Religion can be divisive. We read of historical confrontations and we witness the divisiveness in the world around us – between major world religions and among the sectarian branches they foster. But while religion and faith claims can be divisive, it needn’t be this way. There are ways to approach faith and differences of faith in constructive, expanding ways. One example is carried on over 200 public radio stations each week, a program called Speaking of Faith. The host, Krista Tippett, explores faith in a narrative approach that draws out the complexities of, the power in, and the wisdom gained from a life of faith.
The aspect that I appreciate most about this program is its focus on the individual voice. The interviews are less about doctrines and beliefs and more about how faith works in the individual – what it means, how it relates, and insights gained. The institutional voice is largely lacking, refreshingly so, and the episodes range from explorations of specific faith traditions to interesting examinations and lessons learned from the songs of whales.
In Ms. Tippet’s own words:
I’m committed to drawing out the contours and depths of what I call “the vast middle” — left, right, and center between the poles of competing answers that have hardened our cultural discourse. In the vast middle, faith is as much about questioning as it is about certainties. It is possible to be a believer and a listener at the same time, to be both fervent and searching, to nurture a vital identity and to wonder at the identities of others.
I started listening on Sunday mornings in the early years of this decade, at least when I remembered to turn on the radio. Now I find these thoughtful and inspirational podcasts are perfect for a commute, a workout, or to simply pass an hour in contemplation.
To get started, I’ll list some of my favorites. These are my top five, but it’s too much to ask to rank them in order. I welcome other SoF fans to list theirs, too – it’s rather illuminating, I’m sure that my list says something about my approach to faith.
Poet and historian Jennifer Michael Hecht says that as a scholar she always noticed the “shadow history” of doubt out of the corner of her eye. She shows how non-belief, skepticism, and doubt have paralleled and at times shaped the world’s great religious and secular belief systems. She suggests that only in modern time has doubt been narrowly equated with a complete rejection of faith, or a broader sense of mystery.
Rory comments: I love the exploration of doubt as a rich tradition, one that needn’t be seen as a negative trait or something to be avoided. We have problems reconciling doubt in a faith that values “I know”. There are those among us that doubt, that question, that are skeptical, and viewing that doubt as a powerful approach rather than a detriment is a refreshing and sustaining concept.
In over 50 years as a Benedictine nun, Sister Joan Chittister has emerged as a powerful and uncomfortable voice in Roman Catholicism and in global politics. If women were ordained in the Catholic Church in our lifetime, some say, Joan Chittister would be the first female bishop.
Ok, this isn’t my comment, it’s Sister Chittister’s, but I wish it were mine: “It takes a long time for ideas to seep to the top, let alone to move the bottom. So you just realize that what is going on right now is simply the seeding of the question. It comes down to how many snowflakes does it take to break a branch? I don’t know, but I want to be there to do my part if I’m a snowflake.”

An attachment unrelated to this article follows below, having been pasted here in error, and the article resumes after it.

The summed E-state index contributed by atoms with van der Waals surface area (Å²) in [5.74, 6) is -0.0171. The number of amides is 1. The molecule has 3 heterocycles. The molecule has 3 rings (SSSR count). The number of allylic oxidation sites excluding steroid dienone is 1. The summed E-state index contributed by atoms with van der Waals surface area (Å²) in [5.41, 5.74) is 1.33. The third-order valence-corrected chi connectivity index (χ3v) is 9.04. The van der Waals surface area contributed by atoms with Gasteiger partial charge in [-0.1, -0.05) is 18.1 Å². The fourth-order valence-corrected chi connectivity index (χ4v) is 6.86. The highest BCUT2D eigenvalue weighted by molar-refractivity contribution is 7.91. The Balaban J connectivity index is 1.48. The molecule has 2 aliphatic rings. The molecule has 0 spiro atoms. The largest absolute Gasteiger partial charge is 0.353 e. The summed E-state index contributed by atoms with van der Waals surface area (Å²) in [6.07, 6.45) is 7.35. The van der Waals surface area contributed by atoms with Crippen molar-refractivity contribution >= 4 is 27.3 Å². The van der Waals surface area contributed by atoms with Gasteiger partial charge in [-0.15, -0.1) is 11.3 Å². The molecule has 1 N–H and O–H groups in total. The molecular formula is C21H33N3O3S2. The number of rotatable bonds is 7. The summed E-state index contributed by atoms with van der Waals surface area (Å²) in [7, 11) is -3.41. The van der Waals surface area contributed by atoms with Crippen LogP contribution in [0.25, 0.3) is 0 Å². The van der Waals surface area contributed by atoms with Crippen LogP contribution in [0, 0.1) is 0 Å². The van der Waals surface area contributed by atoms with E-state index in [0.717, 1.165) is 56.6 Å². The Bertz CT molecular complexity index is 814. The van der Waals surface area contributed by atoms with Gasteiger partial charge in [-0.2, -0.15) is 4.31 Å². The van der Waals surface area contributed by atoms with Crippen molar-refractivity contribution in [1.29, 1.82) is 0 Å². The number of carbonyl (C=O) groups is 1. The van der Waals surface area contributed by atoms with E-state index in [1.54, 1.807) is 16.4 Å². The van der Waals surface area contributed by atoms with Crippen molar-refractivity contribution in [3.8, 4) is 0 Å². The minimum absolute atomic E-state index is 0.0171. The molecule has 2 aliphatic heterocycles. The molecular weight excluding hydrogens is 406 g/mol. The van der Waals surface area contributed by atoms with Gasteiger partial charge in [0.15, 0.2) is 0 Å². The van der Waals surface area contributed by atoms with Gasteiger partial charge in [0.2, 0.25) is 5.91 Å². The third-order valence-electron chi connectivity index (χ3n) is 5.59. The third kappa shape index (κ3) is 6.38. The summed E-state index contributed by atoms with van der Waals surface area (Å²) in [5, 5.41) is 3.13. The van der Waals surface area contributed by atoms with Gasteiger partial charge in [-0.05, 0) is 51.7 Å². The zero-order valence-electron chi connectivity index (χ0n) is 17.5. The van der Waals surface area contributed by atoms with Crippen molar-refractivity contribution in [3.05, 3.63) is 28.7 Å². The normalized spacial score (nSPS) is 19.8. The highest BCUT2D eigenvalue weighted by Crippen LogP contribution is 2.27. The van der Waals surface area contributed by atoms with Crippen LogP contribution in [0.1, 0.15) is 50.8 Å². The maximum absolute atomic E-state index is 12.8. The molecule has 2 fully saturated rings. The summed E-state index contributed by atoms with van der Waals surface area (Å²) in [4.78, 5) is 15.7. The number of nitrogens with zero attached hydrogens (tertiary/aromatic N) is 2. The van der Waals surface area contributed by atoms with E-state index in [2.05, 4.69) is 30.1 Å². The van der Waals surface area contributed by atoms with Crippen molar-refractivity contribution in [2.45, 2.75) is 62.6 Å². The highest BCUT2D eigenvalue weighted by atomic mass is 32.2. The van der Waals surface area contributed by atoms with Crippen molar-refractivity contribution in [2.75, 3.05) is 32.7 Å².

We delve into the world and meaning of the Jewish High Holy Days — ten days that span the new year of Rosh Hashanah through Yom Kippur’s rituals of atonement. A young rabbi in L.A. is one voice in a Jewish spiritual renaissance that is taking many forms across the U.S. The vast majority of her congregation are people in their 20s and 30s, who, she says, are making life-giving connections between ritual, personal transformation, and relevance in the world.
I’m fascinated by the power of ritual. This episode taught me more about some of the Jewish rituals, and I was particularly interested in the approach of the young rabbi, especially as we face a crisis in the rising generation within our own faith.
Americans are religious and non-religious, devout and irreverent. But in astonishing numbers, across that spectrum, most of us say that we pray. We explore the subject of prayer, how it sounds, and what it means in three different traditions and lives.
An expansive look at prayer, one that might help us to break out of a rut if we find ourselves offering patterned, rote prayers.
Stuart Brown, a physician and director of the National Institute for Play, says that pleasurable, purposeless activity prevents violence and promotes trust, empathy, and adaptability to life’s complication. He promotes cutting-edge science on human play, and draws on a rich universe of study of intelligent social animals.
You’ll never look at your free, purposeless time the same way again.
An unusual take on the mind-body connection with author and yoga teacher Matthew Sanford. He’s been a paraplegic since the age of 13. He shares his wisdom for us all on knowing the strength and grace of our bodies even in the face of illness, aging, and death.
I loved the wisdom, the optimism, and the peace that this episode offers.
And since I’m incapable of just sharing five six, a quick list to round out my top ten:
- Living Vodou
- Religious Passion, Pluralism, and the Young
- The Spirituality of Parenting
- Brother Thay: A Radio Pilgrimage with Thich Nhat Hanh
Ok, I’m going to stop here. Go listen, learn, and share.
What are your favorites? Are there other quality podcasts out there that you’ve found?